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Jean Paul Jacob receives Research Leadership Award from UC-Berkeley

Calls winning day "one of the best days of my life"

  Jean Paul Jacob

After wowing a UC-Berkeley audience recently with his entertaining multimedia look into the future of computing — entitled "Is there SECS in your future?" (SECS = Self-repairing Entertaining Customized Systems) — Almaden's long-time university relations manager Jean Paul Jacob was asked to come to a different room.

As he entered, about 60 people suddenly applauded and a surprised Jacob was announced as the winner of the 2003 Research Leadership Award by UC-Berkeley's Electrical Engineering and Computer Sciences (EECS) Department. It was given in recognition of Jacob's "more than four decades of outstanding service to the advancement of students, research, faculty development and the welfare of the EECS Department." He was presented with a plaque, and his name was engraved into a bronze plate adorning the entrance of Soda Hall, the building that houses the Computer Sciences Division of the EECS Department.

The Research Leadership Award "is a very special award that is given to recognize extraordinary contributions by individuals to the Electrical Engineering and Computer Science department," said Teresa Moore, UC-Berkeley's Director of Engineering Public Affairs. Jacob's research interests have included software engineering, artificial intelligence, multimedia, personal digital assistants and decision-support systems. Jacob is a member of the IBM Academy of Technology, whose membership consists of the top technical leaders from around the world working in research, hardware and software development, manufacturing, applications, and services. He has published several technical papers (mostly in mathematical journals) and co-authored a technical book on systems and control theory published by Japan's Ministry of International Trade and Industry (which was reorganized in 2001 as the Ministry of Economy, Trade and Industry).

The department's deep affection for Jacob was certainly evident at the award ceremony. "There were flower arrangements, blue and gold balloons and very large pictures of me taken at different events at Berkeley during the last 40 years," Jacob said. "In the room were faculty I had interacted with over the years, including former deans of engineering and department chairs."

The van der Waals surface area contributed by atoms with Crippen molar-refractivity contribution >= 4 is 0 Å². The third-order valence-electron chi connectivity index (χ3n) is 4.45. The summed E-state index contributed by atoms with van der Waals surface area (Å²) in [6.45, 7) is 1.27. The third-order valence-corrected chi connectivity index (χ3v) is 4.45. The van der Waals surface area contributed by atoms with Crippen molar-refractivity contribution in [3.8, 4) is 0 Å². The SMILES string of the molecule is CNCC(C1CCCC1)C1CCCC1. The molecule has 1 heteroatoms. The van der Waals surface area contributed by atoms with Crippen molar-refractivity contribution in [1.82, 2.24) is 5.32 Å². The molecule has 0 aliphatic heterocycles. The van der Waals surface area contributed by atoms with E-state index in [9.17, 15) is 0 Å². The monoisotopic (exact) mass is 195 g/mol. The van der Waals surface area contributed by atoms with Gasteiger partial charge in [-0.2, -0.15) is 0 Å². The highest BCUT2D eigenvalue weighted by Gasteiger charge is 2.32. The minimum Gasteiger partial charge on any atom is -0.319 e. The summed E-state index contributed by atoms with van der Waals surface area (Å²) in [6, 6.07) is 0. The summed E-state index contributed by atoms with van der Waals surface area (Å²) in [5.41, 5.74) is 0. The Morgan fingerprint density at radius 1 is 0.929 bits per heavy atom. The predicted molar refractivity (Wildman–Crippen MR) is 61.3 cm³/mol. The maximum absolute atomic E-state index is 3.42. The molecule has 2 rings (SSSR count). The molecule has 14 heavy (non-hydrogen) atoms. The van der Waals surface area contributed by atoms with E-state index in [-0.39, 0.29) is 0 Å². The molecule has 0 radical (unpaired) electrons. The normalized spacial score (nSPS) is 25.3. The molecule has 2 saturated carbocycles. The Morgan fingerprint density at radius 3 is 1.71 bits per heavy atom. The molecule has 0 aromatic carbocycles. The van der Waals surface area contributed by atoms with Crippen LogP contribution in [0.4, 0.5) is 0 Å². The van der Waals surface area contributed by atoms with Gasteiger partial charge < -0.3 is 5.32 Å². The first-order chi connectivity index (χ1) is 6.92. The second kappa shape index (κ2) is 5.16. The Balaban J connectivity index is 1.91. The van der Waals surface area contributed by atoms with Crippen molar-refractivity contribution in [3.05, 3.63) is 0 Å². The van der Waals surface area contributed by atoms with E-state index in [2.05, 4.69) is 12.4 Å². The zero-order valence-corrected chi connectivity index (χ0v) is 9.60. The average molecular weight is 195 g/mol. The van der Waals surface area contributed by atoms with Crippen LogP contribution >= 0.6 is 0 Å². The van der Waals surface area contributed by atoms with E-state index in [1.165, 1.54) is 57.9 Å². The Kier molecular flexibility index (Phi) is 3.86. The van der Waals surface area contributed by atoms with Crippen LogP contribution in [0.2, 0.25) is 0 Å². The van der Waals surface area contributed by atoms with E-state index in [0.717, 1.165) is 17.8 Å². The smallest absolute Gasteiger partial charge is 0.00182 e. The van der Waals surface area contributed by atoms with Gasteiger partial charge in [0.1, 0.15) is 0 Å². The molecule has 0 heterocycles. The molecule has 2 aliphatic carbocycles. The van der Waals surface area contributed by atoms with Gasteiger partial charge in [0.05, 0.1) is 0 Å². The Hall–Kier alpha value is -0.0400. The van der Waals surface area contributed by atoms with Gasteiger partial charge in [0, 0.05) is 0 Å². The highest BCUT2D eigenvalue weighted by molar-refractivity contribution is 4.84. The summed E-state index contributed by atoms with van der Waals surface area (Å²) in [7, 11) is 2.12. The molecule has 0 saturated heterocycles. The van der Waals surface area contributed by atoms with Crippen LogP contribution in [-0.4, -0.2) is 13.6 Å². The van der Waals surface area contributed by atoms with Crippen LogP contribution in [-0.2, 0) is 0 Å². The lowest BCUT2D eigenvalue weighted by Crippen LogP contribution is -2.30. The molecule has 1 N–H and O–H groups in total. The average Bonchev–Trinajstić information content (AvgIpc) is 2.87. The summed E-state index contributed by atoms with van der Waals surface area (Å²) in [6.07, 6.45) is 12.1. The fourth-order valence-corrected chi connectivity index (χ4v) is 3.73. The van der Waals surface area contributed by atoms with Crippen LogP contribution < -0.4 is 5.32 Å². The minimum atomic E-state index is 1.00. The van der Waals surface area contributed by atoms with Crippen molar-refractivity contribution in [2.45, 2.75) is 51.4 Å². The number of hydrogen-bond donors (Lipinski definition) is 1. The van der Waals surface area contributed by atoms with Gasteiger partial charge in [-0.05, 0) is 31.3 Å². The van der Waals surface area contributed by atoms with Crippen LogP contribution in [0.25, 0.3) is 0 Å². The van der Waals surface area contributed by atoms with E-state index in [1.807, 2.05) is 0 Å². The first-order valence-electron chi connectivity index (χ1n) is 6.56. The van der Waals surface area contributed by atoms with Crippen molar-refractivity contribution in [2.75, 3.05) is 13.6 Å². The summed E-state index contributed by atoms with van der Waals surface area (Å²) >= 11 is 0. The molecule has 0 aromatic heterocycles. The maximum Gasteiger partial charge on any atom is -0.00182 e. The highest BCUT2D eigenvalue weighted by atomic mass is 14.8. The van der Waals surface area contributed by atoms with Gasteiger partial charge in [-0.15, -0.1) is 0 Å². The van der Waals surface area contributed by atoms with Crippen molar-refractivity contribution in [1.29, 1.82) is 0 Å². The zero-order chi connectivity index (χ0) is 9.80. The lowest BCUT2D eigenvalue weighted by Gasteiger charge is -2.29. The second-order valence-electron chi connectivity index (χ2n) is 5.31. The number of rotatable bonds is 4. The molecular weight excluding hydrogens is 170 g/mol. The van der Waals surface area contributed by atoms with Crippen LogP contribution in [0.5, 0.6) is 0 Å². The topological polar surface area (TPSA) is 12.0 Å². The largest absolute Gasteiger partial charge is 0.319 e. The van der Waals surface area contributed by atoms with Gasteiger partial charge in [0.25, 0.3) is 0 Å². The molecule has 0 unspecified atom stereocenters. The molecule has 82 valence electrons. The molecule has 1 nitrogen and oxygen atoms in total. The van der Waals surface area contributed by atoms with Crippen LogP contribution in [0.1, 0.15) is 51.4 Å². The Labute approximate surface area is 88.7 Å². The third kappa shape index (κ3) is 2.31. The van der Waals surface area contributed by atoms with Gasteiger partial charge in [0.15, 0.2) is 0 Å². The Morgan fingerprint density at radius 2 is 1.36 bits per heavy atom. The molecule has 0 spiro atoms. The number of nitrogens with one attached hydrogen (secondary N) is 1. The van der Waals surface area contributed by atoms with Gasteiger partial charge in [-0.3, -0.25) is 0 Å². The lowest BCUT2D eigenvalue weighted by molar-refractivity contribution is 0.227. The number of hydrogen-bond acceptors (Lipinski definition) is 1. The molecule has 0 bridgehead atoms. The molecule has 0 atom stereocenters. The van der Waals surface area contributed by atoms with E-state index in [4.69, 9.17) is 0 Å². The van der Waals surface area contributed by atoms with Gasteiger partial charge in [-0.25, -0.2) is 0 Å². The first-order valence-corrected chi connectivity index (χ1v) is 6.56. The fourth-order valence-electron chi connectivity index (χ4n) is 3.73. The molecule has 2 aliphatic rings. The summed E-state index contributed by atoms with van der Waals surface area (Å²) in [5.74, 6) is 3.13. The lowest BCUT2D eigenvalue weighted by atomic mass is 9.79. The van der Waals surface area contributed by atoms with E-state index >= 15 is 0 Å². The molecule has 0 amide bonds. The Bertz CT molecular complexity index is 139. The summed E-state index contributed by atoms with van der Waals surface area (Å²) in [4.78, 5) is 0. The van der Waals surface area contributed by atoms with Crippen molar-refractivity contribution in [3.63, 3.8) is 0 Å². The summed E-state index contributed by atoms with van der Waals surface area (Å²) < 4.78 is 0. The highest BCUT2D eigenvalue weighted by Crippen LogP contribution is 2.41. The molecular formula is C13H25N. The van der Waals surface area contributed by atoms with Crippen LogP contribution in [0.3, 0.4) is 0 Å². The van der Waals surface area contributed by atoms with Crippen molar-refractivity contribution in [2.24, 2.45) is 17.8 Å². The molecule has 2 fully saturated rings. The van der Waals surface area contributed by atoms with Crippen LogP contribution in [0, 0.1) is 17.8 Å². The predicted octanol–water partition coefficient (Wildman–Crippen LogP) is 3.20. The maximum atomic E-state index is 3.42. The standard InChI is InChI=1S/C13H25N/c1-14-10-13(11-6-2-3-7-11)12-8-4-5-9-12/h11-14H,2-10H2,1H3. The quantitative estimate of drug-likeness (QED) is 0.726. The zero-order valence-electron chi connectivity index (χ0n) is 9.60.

Christos Papadimitriou, former chair of the computer sciences division, emceed the ceremony and praised Jacob for his enthusiastic and creative efforts to aid Berkeley students and professors. Instructor Dan Garcia said he had modeled his computer science lectures after Jacob's presentations.

A. Richard Newton, Dean of the College of engineering, sent his congratulations from Australia: "For so many years now, your selfless dedication to our students, to our faculty, and to our instructional and research programs stands truly unequaled ! No one shares our vision and our passion for how information and communications technology can change this world and improve peoples lives more than you do. No one has more faith in the truly amazing ability and potential of our students and faculty than you. No one has worked as tirelessly and effectively for Berkeley as you have. You are not only a great friend to us all, but a real member of the EECS and College family."

Although on his honeymoon, S. Shankar Sastry, chair of the EECS department, made a point to send his congratulations, as well: "You may have seen a large upswing in the number of IBM Berkeley events such as those centered around autonomic computing, nanotechnology and IT Services. We have Jean Paul to thank for suggesting and helping organize these events and making sure that there is a fantastic turnout from IBM at these events. His cheerful demeanor and his steadfast commitment to the betterment of faculty-IBM relationships through many kinds of partnerships, grants and fellowships has touched the lives of a lot of us here, and we are grateful to him for his stewardship of the relationship. Jean Paul has been a special friend of the activities of the Undergraduate Office and the internship and outreach programs. This has been a high watermark inside IBM and, among universities, the model of what successful programs are like."

Most recently, for example, Sastry said, Jacob has helped with IBM sponsorship of the 25th anniversary celebration of the Women in Computer Science & Electrical Engineering organization for women graduate students.

Finally, Sastry also said Jacob was noted in Soda Hall for "his eye-catching collection of postcards [posted in his campus office], his infectious laughter and his unfailing optimistic take on what life has to offer."